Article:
Barry Witt's article is completely different. There is one quote from the council member and a paragraph summarizing her concern. Makes it seem far less contentious.

So my bias, admittedly, knowing Debenedetti's background with the OAFC makes me believe that he made it sound more contentious than it was on purpose. I wasn't there so I don't really know if that is the case.

I don't believe the ANG or Argus has a bias towards this project one way or the other. I do believe their writer does based on the fact that he was a key member of an organization that aggressively argued against the idea that the A's should, could or would play in any other city than Oakland.

Maybe someone else who read the two summary's can point out how I am wrong here? I am open to that.

Jeffrey said...

Links to the articles

Zonis said...


BleacherDave said...


I'll bite. Alternate spin:

The Mercury News is biased towards Wolff's project - the economic activity will increase advertising revenues - and are downplaying the Council person's concerns.

James said...

I watched the webcast of the meeting and there were absolutely no major concerns aired by anyone about anything.

No animosity at all! It was just discussion and one (or possibly two) councilmembers wanted some of the language expanded upon in the guidelines document. City Manager Fred Diaz explained that this document is just a set of working guidelines moving forward in the negotiating process. Mayor Wasserman indicated that the City Manager will come back with a lengthy (200 pages or more) DRAFT agreement which the council will then review and discuss. He told the councilmembers that this is the same process the City and Catellus went through when Cisco was planning to build its headquarters campus on the site.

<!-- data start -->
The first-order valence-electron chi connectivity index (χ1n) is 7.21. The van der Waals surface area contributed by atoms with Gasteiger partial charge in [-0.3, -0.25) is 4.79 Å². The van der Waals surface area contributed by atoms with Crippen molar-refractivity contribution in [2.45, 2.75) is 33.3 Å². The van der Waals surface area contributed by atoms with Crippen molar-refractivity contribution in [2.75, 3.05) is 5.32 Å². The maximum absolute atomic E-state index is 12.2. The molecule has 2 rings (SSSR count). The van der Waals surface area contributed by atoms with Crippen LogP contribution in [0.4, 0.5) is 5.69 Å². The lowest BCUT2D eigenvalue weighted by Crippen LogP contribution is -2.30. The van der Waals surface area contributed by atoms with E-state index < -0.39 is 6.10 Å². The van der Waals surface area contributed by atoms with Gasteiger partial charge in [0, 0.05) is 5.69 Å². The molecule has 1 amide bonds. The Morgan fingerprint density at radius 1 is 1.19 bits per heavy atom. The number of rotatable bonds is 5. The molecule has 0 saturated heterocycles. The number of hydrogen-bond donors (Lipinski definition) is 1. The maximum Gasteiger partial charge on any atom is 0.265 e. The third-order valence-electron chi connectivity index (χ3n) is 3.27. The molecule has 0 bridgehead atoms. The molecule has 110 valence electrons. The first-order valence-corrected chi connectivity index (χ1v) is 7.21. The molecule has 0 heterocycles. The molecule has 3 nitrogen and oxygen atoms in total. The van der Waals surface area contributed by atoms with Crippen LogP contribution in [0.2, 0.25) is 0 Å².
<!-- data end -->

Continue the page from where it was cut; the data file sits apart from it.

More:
One councilmember indicated that she would like (city staff) to explore the possibility of including an office component in the village plan. That possibility was not foreclosed by the City Manager.

I know how this process works... there will be countless rounds of draft agreements going back and forth between Diaz and Wolff before the Council is given its draft agreement. Then the councilmembers will study it, give its feedback, and there will be a few more drafts before the Wolff, Diaz, and Wasserman sign it.